Jeannette Rankin played "ball thrower" in the first basketball game the Missoulian ever covered.

The future first congresswoman, suffragette and peacenik played for the University of Montana’s Collegiate team, which dispatched the Preparatories by an 18-15 score.

That was in June 1901, a feature of the annual field days at UM. More on that game later.

The first basketball coach quote appeared five months later, when Miss Fudge and her Butte High School team came by train to Missoula to play the ‘Varsity women. The "smoky city" quintet was drubbed 26-2, Butte’s only points coming at the start due to a misunderstanding of who was shooting at which basket.

"University played a fair and square and splendid game,” Miss Fudge said afterward. “We were considerably put out by a different conception of rules in practice than that of 'varsity and that required by the umpire.”

We found no report that Miss Fudge was subjected to league sanctions for her incendiary remarks, maybe because there was no league.

Such newspaper gems came as sidelights in a search of Missoulian archives for the first Montana-Montana State men’s basketball game.

The Grizzlies and Bobcats, as they’re known these days, meet for the 298th time Saturday in Bozeman. For the first time in the history of the series that turns 113 years old, the Missoula boys lead, 149-148.

Though the Brawl of the Wild football rivalry dates back to 1897, the schools didn’t meet on the hardcourt until Groundhog Day 1906.

That game story began: “Briefly, this is the story of one of the best basketball games ever played in the Garden City; Bozeman, 39: ‘Varsity, 32. Bozeman, excellent team work, snappy playing, poor basket throwing and just a little bad luck. Missoula, first-class basket throwing, earnest work and a little lax on team work.”

Forward Roy McPhail of New Chicago near Drummond had 18 of the home team’s 32 points and King Garlington of Missoula scored 8 more. Will Hartman was the scoring standout for the visitors from Montana Agricultural College with 21 points.

There was no way of knowing at the time how thoroughly Bozeman teams would dominate the early series. They won 15 of the first 18 meetings with UM through 1918 and held an advantage of 57-43 after 100 games, when the schools took a year off in the midst of World War II.

Recently Griz teams have made a rush, finally catching and passing the Cats with two wins last season. They enter Saturday’s game on a 15-1 run against their in-state rivals.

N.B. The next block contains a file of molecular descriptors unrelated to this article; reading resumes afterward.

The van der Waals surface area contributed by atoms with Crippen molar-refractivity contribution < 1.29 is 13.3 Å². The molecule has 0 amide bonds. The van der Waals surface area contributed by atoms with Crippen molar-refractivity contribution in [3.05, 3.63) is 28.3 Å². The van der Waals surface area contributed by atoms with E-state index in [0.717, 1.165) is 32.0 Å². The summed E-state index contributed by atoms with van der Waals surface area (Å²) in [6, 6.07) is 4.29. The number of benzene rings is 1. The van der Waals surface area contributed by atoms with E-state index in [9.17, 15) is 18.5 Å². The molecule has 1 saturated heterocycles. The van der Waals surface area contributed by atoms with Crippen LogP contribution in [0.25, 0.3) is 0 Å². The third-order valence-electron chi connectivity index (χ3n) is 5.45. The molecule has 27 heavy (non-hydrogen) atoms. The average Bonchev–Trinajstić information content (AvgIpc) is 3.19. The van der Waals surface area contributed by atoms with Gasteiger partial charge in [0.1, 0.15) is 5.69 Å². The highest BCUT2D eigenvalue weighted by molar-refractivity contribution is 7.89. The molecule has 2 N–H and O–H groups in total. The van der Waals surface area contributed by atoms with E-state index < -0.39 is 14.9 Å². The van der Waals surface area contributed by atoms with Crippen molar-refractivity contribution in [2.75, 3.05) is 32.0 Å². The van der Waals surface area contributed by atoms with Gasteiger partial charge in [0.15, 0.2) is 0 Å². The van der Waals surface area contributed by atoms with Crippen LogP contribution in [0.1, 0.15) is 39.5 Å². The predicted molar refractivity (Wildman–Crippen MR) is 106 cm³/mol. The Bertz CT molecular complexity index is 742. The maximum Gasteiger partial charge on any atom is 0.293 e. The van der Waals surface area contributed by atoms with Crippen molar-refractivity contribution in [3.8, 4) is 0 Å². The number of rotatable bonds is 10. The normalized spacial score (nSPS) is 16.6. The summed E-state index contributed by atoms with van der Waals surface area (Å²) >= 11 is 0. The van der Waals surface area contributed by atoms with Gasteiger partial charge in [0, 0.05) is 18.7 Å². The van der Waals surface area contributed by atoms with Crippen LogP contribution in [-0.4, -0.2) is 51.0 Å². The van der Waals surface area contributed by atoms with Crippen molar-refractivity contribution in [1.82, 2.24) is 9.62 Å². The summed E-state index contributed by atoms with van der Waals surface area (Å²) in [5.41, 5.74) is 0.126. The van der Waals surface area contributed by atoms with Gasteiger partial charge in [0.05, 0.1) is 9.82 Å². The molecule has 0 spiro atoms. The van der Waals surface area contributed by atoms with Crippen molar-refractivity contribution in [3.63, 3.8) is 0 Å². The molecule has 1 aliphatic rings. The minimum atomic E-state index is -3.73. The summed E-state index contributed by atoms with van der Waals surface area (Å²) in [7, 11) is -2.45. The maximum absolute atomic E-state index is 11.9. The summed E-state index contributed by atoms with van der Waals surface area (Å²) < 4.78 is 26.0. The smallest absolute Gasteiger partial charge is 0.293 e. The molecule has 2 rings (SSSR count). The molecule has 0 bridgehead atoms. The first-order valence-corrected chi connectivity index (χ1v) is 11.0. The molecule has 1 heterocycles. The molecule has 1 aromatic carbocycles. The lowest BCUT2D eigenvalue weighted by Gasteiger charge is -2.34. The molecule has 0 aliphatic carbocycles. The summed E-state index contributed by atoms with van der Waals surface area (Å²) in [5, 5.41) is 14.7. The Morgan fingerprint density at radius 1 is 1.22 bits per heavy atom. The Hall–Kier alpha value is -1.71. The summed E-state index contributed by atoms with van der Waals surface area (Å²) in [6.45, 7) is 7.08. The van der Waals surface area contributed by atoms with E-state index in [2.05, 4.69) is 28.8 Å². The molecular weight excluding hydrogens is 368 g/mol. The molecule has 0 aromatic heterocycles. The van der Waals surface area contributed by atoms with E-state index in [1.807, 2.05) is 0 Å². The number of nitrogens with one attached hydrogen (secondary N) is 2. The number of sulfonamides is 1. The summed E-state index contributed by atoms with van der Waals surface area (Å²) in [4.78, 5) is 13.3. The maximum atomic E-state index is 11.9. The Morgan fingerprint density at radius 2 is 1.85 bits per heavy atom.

But that is now. This was then ...

UM got off to the rocky start under the coaching of a defending Olympic hurdler champion.

Fred Schule of the University of Wisconsin won the gold medal in the 110-meter hurdles at the 1904 games in St. Louis, held in conjunction with the World’s Fair.

In May 1905 Schule took time off his job as mining engineer in Utah to put on a hurdles demonstration in Missoula at the high school interscholastic meet. By July, he was hired by UM as “director of gymnastics,” which at the time meant coaching the football team and getting a men’s basketball program going.

“He is an expert chemist and bacteriologist and in addition to his duties in the department of athletics, will give instruction in some of the scientific departments of the university,” the hire story said.

Schule’s tenure at UM lasted until July 1907, when he left to take another mining job in Goldfield, Nevada. His football teams went 4-7 in three seasons. His basketball teams were 6-4, with all four losses coming to the Agricultural College from Bozeman.

The archives of missoulian.newspapers.com go back to 1890. Run a search for “basketball” and you get no hits until 1901. But “basket ball” starts popping up in 1897, usually in relation to women’s athletics at UM.

“The ladies have received their basket ball material, and are making active preparations for indulging in the game,” the Missoulian reported on May 24 of that year. “Lack of proper grounds has been a hindrance in the way of indulging in games, but the students are active in making suitable grounds, and another year will see some forward movement in athletics.”

Fifteen years later Rankin would become the first congresswoman in the United States. But in 1901 she was joined in the lineup of the Collegiates by little sister Hattie Rankin at center and guard Margaret Ronan, daughter of Mary and the late Flathead Indian agent Peter, who respectively have a lake and a town in western Montana named for them.

There was no statistical breakdown of that historic Field Day scrimmage with the Preparatories, but we can assume (can’t we?) that as one of two “ball throwers” Jeannette Rankin must have had a hand in at least some of the 18 points.

Neither Rankin sister was on the ‘Varsity roster that November when Miss Fudge and Butte High came to town for some outdoor hoops.

“For no other reason than that the young women of the University club played much superior basket ball, the natty blue uniforms of the Butte High School players were trailed in the dust of defeat at the athletic field of the university grounds yesterday afternoon, the score being 26 to 2,” the Nov. 17, 1901, game report read.

“It is probably true that more than one-half of the fair-sized audience … had never before seen basket ball played or knew a single thing about proper or improper play. Nevertheless all were satisfied and impressed with the fact that the game presents many opportunities for excellent exercise not contained in other contests.”

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